Yellow fever is a severe viral illness which is transmitted by mosquito bites in tropical areas of the world. At the present time, transmission of the yellow fever is limited to specific areas of Africa and South America. The majority of reported yellow fever cases occur during the wet season in areas where transmission occurs. Clinical yellow fever illness is devastating and cases are frequently fatal. There is currently no effective treatment is available once the illness has developed. Yellow fever illness may however be avoided by elimination of mosquito bites and by vaccination.
Yellow fever is one type of illness called haemorrhagic fever and is transmitted by mosquito bites. The causative virus belongs to a family of viruses called Flaviviruses. Most commonly, yellow fever is transmitted by a type of mosquito called Aedes which is found in many areas around the world including northern Australia. Normally, the Aedes mosquito bites during daylight hours. In addition to humans, transmission occurs between wild populations of monkeys. The vector mosquito is prevalent through much of Asia, Pacific and other regions hence the vigilance by international customs officials in policing yellow fever vaccination requirements. Transmission of the illness is predominately in jungle areas but cases occur in urban areas in certain countries. During the last few decades, the number of cases of yellow fever has increased perhaps due to movement of population, increased urbanisation in regions of transmission and possible effects of climate change. Transmission of yellow fever illness may occur in altitudes of up to 2,500 metres in some locations.
Symptoms of yellow fever normally develop about 2-5 days after the initial mosquito bite. Typical features include fever, muscular pain, vomiting, jaundice and bleeding. Two phases of illness are often described. An initial flu-like illness normally develops followed by a period of improvement. In severe or complicated cases more sinister features such as jaundice or bleeding may develop. If feature of severe disease such as bleeding or jaundice manifest, the illness is often fatal .In severe cases the illness involves multiple organs including liver and kidneys. During outbreaks, a high percentage of cases are fatal with numbers up to 60 per cent of unvaccinated individuals being recorded.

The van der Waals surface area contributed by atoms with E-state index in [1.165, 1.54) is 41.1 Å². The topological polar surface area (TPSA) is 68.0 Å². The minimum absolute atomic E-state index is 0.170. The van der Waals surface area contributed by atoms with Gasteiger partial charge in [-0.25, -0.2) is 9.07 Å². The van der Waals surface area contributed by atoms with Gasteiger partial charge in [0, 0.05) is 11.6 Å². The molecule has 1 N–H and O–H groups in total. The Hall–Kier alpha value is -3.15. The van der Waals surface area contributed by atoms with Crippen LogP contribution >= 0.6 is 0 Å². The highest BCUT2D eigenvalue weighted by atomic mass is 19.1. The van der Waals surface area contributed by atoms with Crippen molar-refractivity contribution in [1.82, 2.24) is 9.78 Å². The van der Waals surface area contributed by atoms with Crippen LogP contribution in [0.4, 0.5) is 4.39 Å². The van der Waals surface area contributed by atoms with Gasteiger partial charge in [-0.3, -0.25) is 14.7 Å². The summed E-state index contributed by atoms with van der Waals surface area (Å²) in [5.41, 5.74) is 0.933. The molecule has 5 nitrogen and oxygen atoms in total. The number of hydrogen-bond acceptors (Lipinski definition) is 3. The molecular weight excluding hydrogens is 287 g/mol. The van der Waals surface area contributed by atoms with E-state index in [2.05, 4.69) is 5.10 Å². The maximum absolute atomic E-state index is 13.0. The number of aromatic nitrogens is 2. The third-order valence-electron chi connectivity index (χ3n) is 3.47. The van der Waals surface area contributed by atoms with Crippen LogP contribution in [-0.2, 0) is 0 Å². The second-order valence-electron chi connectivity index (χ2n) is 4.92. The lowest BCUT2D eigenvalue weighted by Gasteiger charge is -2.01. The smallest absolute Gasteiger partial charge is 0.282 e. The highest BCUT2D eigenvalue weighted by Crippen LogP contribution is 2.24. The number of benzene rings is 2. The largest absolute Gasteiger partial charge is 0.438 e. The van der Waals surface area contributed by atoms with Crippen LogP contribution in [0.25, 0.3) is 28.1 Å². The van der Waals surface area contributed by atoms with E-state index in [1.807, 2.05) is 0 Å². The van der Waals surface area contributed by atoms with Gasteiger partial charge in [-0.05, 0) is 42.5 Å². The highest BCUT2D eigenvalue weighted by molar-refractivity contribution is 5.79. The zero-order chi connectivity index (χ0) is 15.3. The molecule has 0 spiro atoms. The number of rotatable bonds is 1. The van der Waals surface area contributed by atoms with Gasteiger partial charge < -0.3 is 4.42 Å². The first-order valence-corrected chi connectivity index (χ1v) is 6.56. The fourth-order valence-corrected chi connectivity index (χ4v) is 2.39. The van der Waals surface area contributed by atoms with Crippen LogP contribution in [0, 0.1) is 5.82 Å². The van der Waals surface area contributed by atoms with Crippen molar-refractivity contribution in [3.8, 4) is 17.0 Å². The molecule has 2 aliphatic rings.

According to the World Health Organisation (WHO) about 200,000 cases of clinical yellow fever occur each year throughout the world. The highest yellow fever risk occurs in West Africa but the illness is reported in other areas of tropical Africa as well as South America. In the last century or so cases have only been reported in Africa and South America however potential transmission could occur in other regions where suitable mosquito vectors exist. The risk for an individual traveller to an affected region depends on many factors and must be assessed on a case by case basis. During your consultation at our clinic, our doctor will make an assessment of your personal yellow fever risk and determine if a yellow fever vaccination is appropriate.
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